Whatever works for you is whatever works for you. Often, the material we’re first introduced to is the one we end up staying with. But just as often, as we work, the longer we work, the more we understand what we want from a material based on what we want to accomplish. Same with sculpting tools. I used a form a wax in conjunction with a wax pen when I first started out. Castilene isn’t wax pen friendly. Super Sculpey, for me, and my experience with it, is way too much work and isn’t a material given to alterations. Azbro is a hard wax which necessitates a lot of scraping, and tool finish. I never want my sculpting material to dictate what I can and can’t do. I don’t want to compromise my vision because of the limitations of my material. The wax I use is very user friendly, works great with a wax pen, allows me tight detail and a clean and easy finish. And almost more importantly, it allows me to change my mind up until I go to Master Molds. And I have the control to modify its nature based on my needs. If I want a wax that’s more clay-like, I can alter the formula to produce it. If I need a firmer wax for crisper sharper detail, by adjusting the quantities of the ingredients, I can make that happen as well. It all about control and, as a hands-for-hire sculptor, the ease to make alterations to a piece as per my client’s desire. There’s a while section devoted to wax and wax methods is my book, Pop Sculpture.
Fwoosh: Did you ever think about making the jump to digital sculpting?
Nope. I’m old school. For me, the material is a collaborator. And to be honest, more times than I’d like to admit, the clay or wax I’m using turns out to be a lot smarter and a lot more intuitive than I am. Light affects a sculpture more than anything else. A change in light can change the way a sculpture looks, the way it feels, the kind of emotional response it can create. You get to walk around it, in real space, see it at different angles, different perspectives. That’s impossible with digital modeling. You also get to evaluate it within it environment. And traditional sculpture lets the process become an integral part of the look of the piece. The way your thumb pulls or pushes the clay, ties the piece to its physical creation. Digital modeling does some things remarkably well. It can mimic things that would take a traditional sculptor a huge amount of time to accomplish, if at all. What it seems not to be able to do, as it is now, is to create a sense of life. To invest a touch of humanity to a work of sculpture is hard enough with traditional methods. I think its almost impossible using a monitor as you reference point.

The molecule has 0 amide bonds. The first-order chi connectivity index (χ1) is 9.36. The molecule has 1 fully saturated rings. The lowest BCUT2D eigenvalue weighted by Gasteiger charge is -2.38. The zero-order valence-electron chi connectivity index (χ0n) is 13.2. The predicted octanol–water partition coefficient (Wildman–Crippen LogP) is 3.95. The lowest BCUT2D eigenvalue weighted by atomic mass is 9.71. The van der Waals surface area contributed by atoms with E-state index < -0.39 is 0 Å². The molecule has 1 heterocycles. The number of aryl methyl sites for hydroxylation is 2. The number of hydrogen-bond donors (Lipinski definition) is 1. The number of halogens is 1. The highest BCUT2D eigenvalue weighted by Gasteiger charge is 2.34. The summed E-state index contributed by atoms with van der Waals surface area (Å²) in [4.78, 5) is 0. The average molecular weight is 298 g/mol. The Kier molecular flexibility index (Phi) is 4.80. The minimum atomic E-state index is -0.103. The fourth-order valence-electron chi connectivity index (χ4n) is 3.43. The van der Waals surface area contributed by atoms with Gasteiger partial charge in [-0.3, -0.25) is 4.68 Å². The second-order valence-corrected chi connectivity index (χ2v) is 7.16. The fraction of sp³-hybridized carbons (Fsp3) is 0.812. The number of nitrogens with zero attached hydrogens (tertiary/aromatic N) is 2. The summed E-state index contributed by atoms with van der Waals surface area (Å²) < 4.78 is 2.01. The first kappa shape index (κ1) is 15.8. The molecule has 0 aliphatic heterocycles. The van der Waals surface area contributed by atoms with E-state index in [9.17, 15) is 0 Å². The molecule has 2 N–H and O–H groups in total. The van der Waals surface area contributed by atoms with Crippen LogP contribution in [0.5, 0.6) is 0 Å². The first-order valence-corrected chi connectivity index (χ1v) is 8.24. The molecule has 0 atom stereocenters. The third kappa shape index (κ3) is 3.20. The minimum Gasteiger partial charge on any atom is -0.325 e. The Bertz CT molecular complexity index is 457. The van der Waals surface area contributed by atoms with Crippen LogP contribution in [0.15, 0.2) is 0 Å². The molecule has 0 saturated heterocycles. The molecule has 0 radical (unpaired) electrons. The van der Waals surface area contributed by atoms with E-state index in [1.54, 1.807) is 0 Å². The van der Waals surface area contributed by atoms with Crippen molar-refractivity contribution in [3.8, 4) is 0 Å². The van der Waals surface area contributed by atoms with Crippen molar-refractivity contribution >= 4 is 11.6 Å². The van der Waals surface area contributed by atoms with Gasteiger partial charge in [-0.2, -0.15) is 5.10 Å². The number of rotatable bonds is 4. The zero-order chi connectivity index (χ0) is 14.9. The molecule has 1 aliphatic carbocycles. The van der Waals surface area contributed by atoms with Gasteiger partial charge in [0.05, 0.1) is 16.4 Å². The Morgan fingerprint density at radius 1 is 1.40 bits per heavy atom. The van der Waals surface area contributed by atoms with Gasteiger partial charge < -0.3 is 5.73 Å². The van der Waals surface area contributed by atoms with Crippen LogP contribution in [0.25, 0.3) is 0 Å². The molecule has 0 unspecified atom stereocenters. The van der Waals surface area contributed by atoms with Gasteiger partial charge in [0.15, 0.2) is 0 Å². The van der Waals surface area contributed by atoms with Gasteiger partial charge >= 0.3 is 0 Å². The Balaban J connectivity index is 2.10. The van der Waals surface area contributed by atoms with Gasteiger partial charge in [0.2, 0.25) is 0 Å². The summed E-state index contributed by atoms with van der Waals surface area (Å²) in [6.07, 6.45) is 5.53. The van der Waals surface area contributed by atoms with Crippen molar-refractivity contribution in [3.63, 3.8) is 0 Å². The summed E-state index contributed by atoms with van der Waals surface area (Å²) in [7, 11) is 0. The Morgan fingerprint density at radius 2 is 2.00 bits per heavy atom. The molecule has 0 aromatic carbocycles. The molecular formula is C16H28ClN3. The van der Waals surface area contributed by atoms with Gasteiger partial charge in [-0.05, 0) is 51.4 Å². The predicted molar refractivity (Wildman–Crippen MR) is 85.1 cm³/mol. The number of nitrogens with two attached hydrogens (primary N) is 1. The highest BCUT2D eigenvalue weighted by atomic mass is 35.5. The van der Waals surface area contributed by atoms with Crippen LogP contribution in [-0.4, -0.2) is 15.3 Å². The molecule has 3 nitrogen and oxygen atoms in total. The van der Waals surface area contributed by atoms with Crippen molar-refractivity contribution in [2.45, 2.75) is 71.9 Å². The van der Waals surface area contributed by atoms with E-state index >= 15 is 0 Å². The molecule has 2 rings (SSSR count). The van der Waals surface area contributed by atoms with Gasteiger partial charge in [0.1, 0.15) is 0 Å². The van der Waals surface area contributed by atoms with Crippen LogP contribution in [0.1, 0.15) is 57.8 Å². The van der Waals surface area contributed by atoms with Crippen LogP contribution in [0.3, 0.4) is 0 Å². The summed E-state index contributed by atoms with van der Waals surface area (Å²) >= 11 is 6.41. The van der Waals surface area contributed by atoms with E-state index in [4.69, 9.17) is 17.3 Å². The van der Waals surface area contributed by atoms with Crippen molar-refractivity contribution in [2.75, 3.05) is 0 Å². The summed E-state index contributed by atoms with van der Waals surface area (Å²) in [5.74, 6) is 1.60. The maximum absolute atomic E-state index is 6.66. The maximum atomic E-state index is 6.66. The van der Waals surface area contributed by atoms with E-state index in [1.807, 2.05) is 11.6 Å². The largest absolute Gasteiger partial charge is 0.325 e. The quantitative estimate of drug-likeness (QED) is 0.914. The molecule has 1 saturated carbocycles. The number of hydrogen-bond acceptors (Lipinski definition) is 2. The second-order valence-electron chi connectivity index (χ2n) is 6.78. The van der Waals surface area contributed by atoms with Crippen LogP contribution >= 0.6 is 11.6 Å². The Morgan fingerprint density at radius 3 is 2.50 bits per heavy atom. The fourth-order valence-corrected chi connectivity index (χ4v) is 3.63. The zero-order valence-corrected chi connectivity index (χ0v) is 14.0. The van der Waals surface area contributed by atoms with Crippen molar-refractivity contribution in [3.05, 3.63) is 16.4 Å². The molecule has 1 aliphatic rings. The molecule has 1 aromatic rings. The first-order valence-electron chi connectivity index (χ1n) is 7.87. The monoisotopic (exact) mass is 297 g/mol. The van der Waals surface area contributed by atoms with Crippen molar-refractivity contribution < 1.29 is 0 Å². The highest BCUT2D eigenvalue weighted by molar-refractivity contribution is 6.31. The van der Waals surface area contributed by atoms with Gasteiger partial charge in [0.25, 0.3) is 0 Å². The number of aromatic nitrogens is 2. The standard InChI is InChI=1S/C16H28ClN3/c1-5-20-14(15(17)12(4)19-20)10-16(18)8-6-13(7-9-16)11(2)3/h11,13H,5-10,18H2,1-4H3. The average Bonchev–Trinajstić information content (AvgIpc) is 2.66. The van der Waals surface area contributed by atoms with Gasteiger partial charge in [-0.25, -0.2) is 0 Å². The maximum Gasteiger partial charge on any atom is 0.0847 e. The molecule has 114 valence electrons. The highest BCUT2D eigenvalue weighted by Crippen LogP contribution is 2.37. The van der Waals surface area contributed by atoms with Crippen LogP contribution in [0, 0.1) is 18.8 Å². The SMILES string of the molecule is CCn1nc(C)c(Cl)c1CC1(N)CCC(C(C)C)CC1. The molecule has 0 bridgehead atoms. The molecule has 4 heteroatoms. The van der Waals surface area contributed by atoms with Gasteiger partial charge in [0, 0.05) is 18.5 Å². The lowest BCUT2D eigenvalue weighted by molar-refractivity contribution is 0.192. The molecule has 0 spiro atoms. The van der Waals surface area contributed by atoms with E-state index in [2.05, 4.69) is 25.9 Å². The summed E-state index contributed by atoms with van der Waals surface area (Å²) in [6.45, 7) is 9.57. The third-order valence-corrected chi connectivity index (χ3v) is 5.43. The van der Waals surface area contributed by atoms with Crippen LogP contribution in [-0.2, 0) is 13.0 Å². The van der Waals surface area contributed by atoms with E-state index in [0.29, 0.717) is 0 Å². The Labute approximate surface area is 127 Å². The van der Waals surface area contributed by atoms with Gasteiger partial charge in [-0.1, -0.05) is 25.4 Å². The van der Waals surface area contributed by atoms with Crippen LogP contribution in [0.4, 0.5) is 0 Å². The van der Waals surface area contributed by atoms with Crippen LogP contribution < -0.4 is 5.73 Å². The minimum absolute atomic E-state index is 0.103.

Fwoosh: Do you also paint your prototypes?
Yes. It goes back to control. Because I paint my own stuff, I can design and sculpt a piece knowing what the paint will do. I make my own molds, cast my own resins and do my own paint masters because I need to know that whatever I give my client is what I mean for them to have. If they don’t like what I’ve done, they’ve not like what I’ve done. The buck, as is said, stops with me. And that’s the way I like. I don’t ever want to be at the mercy of someone else’s interpretation of my intentions. And, the more I control the process, the more time I have to sculpt, rather than push a deadline trying to fit into someone else’s schedule. Again, there’s a whole section about painting in the book. Kat Sapene, a remarkable painter, gives some great advice in that chapter.
Fwoosh: I’ve seen you post pictures of album covers that you worked from the ’70s. In addition to sculpting, you can design. What kind of education experience do you have in design?
For better or for worse, I’m self taught. I wasn’t smart enough and my folks weren’t rich enough to send me to art school. So, I learned on the job. And each job informed the next and the next. There’s no greater teacher than panic and poverty. There’s also the advantage of coming up when 99% of what you did went un-credited. If you turned in a turd, it sunk to the bottom of a commercial well. You were able to construct your portfolio with only the work you wanted your AD to see. You had room to fail and learn from your failure. These days, everyone gets credit for everything, which ain’t necessarily a good thing. I worked at DC for three years before I got credit. If it hadn’t been for Digger and his push to credit his talent, we still might be trying to break down that barrier. Its been a long time since I’ve done any real 2D art. Its something I’m anxious to explore again.
Fwoosh: Have you enjoyed your time as commercial artist?
I have and I haven’t. Its allowed me to hone my skills, work with some amazing people and produce some pretty good work over the years. To be able to support my family for this many years as an artist is a pretty rare thing and I’m pretty damn grateful to have been able to do it. But there are down sides, as there is with any profession. Because my job, for the most part, has been to interpret, to mimic, I have virtually no personal style. People have told me they can recognize a Bruckner at first glance, but I don’t see it. You look at a Shiflett Brothers piece and there ain’t no mistaking it for the work of anyone else. And there a number of sculptors working today whose style is so recognizable, it gives them the freedom to do whatever they want and still be true to who they are. And, as a freelancer, the time you get to invest in your own work has to be sandwiched in between paying gigs. I’ve started dozens of pieces with the intent they’d become one in a series only to finish one, maybe two, before I had to go back to work. The only series I’ve been able to compete was the first four figures of my Christmas Carol Collection. And that after forty plus years as a professional. Both of those issues I hope to investigate in my semi retirement.